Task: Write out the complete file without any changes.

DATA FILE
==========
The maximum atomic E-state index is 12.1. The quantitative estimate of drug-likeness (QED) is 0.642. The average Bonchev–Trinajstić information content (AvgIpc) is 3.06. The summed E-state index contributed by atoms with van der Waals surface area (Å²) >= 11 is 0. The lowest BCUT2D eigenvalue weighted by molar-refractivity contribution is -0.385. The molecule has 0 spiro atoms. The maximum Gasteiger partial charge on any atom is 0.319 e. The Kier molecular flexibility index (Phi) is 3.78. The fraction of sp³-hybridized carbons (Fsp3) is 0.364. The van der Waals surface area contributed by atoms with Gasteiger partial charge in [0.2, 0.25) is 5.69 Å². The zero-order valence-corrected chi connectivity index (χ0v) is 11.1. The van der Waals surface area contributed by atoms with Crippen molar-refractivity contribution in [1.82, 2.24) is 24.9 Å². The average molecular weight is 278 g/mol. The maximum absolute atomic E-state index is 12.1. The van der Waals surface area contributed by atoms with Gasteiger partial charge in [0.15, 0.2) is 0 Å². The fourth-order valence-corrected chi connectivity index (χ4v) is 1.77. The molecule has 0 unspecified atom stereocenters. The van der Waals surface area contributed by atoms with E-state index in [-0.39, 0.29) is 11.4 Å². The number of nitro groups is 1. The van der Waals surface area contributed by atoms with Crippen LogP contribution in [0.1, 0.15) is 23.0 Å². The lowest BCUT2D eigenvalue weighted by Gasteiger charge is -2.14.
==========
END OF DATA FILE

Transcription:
The maximum atomic E-state index is 12.1. The quantitative estimate of drug-likeness (QED) is 0.642. The average Bonchev–Trinajstić information content (AvgIpc) is 3.06. The summed E-state index contributed by atoms with van der Waals surface area (Å²) >= 11 is 0. The lowest BCUT2D eigenvalue weighted by molar-refractivity contribution is -0.385. The molecule has 0 spiro atoms. The maximum Gasteiger partial charge on any atom is 0.319 e. The Kier molecular flexibility index (Phi) is 3.78. The fraction of sp³-hybridized carbons (Fsp3) is 0.364. The van der Waals surface area contributed by atoms with Gasteiger partial charge in [0.2, 0.25) is 5.69 Å². The zero-order valence-corrected chi connectivity index (χ0v) is 11.1. The van der Waals surface area contributed by atoms with Crippen molar-refractivity contribution in [1.82, 2.24) is 24.9 Å². The average molecular weight is 278 g/mol. The maximum absolute atomic E-state index is 12.1. The van der Waals surface area contributed by atoms with Gasteiger partial charge in [0.15, 0.2) is 0 Å². The fourth-order valence-corrected chi connectivity index (χ4v) is 1.77. The molecule has 0 unspecified atom stereocenters. The van der Waals surface area contributed by atoms with E-state index in [-0.39, 0.29) is 11.4 Å². The number of nitro groups is 1. The van der Waals surface area contributed by atoms with Crippen LogP contribution in [0.1, 0.15) is 23.0 Å². The lowest BCUT2D eigenvalue weighted by Gasteiger charge is -2.14.